|Angra dos Reis|
|Region||Angra dos Reis|
|Fall date||20 January 1869|
|TKW||1.5 kilograms (3.3 lb)|
The meteorite is named after Angra dos Reis, a municipality of Rio de Janeiro, Brazil. It fell on 20 January 1869 into the bay where the water was about 2 m deep. Two fragments were found by a diver the next day.
The National Museum of Brazil holds the meteorite as part of its meteorite collection. After the museum's 2018 fire, there were concerns that it was lost in the rubble of the museum. Some Meteorites were found on October 19, 2018, including the Angra dos Reis.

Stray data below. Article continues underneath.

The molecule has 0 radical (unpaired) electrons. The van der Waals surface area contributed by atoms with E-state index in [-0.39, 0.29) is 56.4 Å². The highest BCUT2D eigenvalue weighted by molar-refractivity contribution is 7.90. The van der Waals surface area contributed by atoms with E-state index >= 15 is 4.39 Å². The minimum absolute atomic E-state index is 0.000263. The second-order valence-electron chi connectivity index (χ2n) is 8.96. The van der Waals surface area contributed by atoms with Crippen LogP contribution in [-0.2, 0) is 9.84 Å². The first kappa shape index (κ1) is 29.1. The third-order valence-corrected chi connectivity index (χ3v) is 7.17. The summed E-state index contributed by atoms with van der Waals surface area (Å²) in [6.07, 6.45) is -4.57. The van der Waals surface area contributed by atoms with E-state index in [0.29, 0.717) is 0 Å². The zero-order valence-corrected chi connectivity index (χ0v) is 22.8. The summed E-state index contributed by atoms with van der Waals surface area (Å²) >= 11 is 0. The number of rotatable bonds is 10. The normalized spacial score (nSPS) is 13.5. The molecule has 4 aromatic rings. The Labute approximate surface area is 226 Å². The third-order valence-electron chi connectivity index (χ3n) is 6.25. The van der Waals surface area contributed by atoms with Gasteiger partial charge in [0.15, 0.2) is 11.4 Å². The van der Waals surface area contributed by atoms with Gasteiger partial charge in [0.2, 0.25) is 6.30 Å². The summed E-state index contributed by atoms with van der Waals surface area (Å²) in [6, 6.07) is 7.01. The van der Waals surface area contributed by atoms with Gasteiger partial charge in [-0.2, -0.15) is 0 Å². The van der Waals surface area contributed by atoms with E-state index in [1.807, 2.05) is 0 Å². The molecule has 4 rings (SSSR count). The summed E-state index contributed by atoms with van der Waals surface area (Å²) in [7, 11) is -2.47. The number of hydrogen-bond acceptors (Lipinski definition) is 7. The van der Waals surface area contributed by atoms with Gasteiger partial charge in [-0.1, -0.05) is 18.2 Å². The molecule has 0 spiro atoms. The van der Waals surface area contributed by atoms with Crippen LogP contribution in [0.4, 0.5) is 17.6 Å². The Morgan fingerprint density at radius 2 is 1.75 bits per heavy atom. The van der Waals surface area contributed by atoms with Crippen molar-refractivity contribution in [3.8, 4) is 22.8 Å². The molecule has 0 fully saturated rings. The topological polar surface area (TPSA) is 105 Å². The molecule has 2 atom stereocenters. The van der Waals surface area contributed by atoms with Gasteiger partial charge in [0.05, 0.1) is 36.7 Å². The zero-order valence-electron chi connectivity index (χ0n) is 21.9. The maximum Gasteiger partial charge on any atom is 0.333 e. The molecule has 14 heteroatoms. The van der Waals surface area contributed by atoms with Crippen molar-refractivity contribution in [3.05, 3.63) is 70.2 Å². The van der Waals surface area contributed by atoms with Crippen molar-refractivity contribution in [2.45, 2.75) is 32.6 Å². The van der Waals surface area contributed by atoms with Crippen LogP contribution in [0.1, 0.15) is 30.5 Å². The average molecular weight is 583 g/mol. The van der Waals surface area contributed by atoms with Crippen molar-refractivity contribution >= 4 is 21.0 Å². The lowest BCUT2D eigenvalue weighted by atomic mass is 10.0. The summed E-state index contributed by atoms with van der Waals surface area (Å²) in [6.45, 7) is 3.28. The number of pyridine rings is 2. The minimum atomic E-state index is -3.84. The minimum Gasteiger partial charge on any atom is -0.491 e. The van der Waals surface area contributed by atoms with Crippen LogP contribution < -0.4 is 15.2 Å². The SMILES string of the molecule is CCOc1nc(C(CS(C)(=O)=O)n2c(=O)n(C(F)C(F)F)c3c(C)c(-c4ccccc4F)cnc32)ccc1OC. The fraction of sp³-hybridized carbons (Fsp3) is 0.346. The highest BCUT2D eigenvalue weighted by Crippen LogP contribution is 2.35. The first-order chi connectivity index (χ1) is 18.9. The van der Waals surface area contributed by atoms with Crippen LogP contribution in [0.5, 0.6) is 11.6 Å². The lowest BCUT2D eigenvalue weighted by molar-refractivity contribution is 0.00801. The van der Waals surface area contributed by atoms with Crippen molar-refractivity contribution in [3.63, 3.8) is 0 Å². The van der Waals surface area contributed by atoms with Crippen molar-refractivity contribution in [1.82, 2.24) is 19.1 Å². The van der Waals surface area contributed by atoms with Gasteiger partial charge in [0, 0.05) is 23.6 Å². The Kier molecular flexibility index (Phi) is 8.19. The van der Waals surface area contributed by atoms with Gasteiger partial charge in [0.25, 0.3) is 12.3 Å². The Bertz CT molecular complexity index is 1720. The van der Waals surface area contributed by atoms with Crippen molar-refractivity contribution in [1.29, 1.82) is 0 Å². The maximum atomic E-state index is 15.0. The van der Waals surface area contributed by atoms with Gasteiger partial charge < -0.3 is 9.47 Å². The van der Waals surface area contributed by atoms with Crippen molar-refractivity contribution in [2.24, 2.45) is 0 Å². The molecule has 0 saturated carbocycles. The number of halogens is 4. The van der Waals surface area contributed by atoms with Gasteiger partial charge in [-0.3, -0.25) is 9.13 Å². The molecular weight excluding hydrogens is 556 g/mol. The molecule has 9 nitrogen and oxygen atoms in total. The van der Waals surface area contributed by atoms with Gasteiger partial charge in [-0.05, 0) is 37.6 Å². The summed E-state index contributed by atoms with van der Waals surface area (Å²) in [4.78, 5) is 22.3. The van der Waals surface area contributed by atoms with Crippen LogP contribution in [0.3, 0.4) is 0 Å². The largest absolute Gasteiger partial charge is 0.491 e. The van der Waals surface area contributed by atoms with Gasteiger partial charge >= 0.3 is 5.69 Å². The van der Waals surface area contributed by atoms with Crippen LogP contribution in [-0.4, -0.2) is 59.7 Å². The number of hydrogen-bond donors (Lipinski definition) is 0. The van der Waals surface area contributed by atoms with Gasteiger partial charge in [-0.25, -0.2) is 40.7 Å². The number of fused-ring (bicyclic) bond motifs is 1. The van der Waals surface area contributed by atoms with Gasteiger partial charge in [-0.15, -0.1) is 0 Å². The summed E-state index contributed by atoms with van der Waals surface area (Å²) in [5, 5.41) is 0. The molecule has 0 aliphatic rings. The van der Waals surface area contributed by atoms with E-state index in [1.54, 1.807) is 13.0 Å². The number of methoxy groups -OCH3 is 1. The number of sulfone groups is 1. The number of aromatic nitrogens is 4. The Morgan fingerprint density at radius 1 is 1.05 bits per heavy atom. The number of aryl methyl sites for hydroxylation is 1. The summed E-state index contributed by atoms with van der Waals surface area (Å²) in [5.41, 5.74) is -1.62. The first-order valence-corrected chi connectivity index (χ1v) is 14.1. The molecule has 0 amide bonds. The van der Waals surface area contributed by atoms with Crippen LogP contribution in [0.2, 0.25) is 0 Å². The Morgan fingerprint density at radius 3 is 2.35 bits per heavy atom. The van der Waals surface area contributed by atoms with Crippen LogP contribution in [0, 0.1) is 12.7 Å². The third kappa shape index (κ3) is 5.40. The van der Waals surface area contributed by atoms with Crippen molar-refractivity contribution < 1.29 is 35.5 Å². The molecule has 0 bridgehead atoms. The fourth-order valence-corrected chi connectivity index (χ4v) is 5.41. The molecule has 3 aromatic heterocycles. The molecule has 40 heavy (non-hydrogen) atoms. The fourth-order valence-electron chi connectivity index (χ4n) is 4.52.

Although it is the type specimen of the angrites, Angra dos Reis is actually very different from most angrites. It is almost completely made from a rare form of pyroxene called fassaite. This makes it more like a pyroxenite than the typical angrite, which is similar to a basalt. The only other meteorite samples that contain fassaite are the Calcium-aluminium-rich inclusions found in the Allende meteorite. The reason for this exotic composition is thought to be partial melting of a chondritic precursor under redox conditions in which meteoric iron is unstable.